Features

Walking the talk on infrastructure

A Cities and Infrastructure white paper, to be launched in April at an event in parliament, is set to kick start an ongoing process of engagement with key industry, business and political figures on the importance of economic and social infrastructure to the UK. 

Infrastructure Intelligence is collaborating with WSP | Parsons Brinckerhoff on a new initiative aimed at identifying infrastructure priorities to allow cities to be competitive in the new global landscape, following the EU referendum.

A series of three industry roundtable events, bringing together key figures from the industry, were held in London, Manchester and Birmingham and the issues raised and conclusions reached will form the basis of a Cities and Infrastructure white paper to be launched in parliament on 27 April 2017.

Attendees at the roundtables were clear that infrastructure was a big agent for revitalising the economy, but that it needed to be defined in a much broader way – hard and soft (education, housing, digital etc). It was crucial to amalgamate the economic aspects of infrastructure with the physical and virtual aspects as these were seen as just as important for growth as is putting in a new high speed rail link. It was also thought that this would make it easier to make the link between infrastructure investment and economic growth. 

However, those attending the roundtables felt that there needs to be more work on communicating the positive aspects with the public. Often the media is full of negative stories about infrastructure but people don’t hear the personal stories of job creation and life enhancement. It was very important to understand what the general public thinks as they should be an informed electorate capable of understanding infrastructure priorities given the right information.

Public support for infrastructure was seen as absolutely critical as it is the key to unlocking and putting pressure on government for a range of different projects and schemes that the industry would be looking to deliver. 

Roundtable attendees also expressed concern about the ongoing political and economic uncertainty in the UK. If the country is perceived as an unattractive area with a lot of uncertainty, it will not attract investment. This may have been exacerbated by Brexit and Trump and knowing what the future holds was seen as crucial as a confidence booster for investors.

How the industry promotes infrastructure was also seen as important. What sort of language is needed (that is currently not being used) that will allow ordinary people to understand the benefits of infrastructure? Does the industry need to highlight the employment opportunities, increased social well-being, better air quality, centres of excellence, more than it does?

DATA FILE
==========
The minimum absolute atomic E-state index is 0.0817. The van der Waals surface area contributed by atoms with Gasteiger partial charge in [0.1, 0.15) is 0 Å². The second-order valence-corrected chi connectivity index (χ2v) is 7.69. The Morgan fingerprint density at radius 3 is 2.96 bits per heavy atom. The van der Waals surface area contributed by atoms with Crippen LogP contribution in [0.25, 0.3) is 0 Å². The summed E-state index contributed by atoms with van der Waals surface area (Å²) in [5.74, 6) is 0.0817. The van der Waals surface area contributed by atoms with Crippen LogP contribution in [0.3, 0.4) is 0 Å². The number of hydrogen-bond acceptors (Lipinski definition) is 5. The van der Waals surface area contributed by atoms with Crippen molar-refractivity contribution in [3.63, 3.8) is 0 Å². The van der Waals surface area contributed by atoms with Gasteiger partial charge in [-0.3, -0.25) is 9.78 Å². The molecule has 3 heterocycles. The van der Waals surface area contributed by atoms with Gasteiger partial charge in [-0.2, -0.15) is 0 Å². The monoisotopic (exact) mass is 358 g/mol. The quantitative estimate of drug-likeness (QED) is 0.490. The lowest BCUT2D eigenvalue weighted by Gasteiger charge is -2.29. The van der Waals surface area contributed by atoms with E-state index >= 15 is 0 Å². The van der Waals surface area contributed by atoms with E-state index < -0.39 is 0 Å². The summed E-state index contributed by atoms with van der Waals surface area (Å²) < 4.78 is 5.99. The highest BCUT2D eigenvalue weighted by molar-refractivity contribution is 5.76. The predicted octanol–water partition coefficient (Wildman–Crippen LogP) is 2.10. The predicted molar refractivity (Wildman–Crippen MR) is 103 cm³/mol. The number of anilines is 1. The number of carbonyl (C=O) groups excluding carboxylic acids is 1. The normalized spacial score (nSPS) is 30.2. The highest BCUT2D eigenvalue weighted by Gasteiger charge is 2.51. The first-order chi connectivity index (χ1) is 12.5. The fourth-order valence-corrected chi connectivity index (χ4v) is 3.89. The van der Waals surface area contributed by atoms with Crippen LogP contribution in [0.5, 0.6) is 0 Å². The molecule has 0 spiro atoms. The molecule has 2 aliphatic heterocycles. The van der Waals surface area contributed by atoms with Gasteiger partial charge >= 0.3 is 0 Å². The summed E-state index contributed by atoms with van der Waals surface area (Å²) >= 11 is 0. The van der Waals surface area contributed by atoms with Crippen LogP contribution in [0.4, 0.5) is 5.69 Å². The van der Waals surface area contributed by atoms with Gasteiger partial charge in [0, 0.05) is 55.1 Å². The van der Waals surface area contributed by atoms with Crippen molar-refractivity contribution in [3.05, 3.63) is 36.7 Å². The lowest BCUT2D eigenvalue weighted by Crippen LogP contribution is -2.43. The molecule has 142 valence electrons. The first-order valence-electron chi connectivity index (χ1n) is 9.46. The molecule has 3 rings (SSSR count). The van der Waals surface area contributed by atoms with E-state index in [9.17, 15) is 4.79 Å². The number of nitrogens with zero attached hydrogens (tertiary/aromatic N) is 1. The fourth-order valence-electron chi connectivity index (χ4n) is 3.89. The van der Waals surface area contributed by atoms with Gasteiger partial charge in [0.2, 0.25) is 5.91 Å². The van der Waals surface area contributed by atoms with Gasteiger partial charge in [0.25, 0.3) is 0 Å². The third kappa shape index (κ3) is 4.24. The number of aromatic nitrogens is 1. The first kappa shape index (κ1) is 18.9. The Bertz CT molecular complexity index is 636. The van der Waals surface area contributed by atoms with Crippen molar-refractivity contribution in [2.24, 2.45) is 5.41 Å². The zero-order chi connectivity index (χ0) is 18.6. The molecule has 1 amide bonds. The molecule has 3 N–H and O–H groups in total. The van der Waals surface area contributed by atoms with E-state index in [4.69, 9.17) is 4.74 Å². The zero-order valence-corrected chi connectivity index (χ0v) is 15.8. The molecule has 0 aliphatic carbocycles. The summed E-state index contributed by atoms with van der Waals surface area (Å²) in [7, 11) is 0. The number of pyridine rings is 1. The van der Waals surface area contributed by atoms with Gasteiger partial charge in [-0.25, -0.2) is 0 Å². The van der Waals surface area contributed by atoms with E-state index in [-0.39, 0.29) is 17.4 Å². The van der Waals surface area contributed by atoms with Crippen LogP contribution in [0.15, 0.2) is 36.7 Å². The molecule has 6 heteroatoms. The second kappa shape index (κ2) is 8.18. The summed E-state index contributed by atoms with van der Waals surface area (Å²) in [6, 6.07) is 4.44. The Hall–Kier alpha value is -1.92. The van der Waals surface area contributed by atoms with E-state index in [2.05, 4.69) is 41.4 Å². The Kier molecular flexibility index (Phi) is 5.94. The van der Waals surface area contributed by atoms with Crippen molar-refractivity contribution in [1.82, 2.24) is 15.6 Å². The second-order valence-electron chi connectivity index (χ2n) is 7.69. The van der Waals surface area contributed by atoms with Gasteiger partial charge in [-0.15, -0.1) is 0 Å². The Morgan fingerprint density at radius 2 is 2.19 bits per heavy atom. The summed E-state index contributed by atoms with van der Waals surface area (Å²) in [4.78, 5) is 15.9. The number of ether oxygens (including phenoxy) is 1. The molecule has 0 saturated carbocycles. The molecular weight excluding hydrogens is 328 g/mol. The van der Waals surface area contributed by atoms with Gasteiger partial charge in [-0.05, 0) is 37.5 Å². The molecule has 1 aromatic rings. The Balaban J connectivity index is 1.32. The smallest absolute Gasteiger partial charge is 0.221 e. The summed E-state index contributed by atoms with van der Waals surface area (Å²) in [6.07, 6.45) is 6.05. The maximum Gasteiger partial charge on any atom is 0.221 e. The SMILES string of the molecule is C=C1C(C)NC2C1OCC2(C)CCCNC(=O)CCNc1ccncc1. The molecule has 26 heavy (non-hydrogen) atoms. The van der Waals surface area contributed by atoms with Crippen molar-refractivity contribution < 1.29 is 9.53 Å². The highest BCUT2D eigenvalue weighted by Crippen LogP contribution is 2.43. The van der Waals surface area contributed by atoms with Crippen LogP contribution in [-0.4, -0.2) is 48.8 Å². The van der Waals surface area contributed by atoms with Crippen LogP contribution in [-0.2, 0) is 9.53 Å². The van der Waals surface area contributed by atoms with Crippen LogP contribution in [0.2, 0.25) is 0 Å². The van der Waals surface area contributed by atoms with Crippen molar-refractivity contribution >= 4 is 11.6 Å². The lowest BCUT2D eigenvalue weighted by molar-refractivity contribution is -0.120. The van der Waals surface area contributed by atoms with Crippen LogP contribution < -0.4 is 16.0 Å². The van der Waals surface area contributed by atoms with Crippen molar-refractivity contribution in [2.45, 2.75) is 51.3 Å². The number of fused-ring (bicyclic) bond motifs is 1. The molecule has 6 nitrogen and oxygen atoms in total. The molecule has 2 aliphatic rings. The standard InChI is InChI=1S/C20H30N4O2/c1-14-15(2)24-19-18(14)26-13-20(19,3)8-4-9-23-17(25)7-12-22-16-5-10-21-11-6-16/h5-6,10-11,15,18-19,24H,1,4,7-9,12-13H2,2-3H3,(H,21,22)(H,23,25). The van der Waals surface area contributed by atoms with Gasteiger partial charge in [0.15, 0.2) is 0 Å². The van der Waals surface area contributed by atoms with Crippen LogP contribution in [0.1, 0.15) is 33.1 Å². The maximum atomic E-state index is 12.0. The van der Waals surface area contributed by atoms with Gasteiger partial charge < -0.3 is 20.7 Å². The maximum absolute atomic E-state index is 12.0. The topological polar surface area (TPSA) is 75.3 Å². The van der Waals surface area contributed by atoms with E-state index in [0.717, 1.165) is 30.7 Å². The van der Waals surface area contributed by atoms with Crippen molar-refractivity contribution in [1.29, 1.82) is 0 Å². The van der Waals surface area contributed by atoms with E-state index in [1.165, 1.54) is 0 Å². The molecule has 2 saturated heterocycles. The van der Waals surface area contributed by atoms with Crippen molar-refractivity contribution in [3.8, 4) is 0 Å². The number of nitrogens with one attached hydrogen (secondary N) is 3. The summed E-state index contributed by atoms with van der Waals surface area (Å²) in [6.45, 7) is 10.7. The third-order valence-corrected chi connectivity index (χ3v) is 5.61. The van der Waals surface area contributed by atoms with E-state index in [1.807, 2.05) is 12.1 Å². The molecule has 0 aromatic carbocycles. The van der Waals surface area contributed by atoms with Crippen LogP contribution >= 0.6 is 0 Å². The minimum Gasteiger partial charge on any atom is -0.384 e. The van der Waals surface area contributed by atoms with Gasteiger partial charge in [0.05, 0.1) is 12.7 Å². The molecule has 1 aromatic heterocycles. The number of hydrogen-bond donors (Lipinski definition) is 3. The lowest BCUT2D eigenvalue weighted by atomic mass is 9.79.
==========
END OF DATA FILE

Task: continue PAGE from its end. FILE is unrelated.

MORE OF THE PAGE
“We should be articulating that infrastructure can enable economic, social and environmental benefit, not just growth,” said one attendee at the Manchester roundtable. “But we also need to make the distinction between economic benefit and economic growth. Using the term ‘growth’ can be a bit of a double-edged sword – a general, nebulous term.”

While generally welcoming the moves towards greater devolution, roundtable attendees had a warning. While devolution means that decisions made locally can better reflect the requirements of the area in question, devolved governments don’t necessarily deliver as they are dependent on central government funds to be able to realise projects. More devolution may exacerbate the north-south divide, said to be a concern for the prime minister.

The need to explore alternative funding models was highlighted. Some local authorities are using pension funds to invest in real estate and infrastructure, but it’s not just the pension funds but also the Treasury too. More needs to be done to encourage local government to invest in more projects in this way. Shifting the focus from London was seen as crucial.

Overall, there was a strong view expressed by all those that attended the roundtables in London, Manchester and Birmingham, that the industry needed to be much more effective in its public advocacy work. “We don’t do enough on what the construction industry delivers in terms of its social impact in terms of the projects themselves, the jobs created long-term and the redistribution of wealth – we need to make people much more aware of this,” said one attendee in Birmingham.

Increasing that awareness - amongst the public, politicians and opinion formers - will begin in earnest when the Cities and Infrastructure white paper is launched at parliament in April.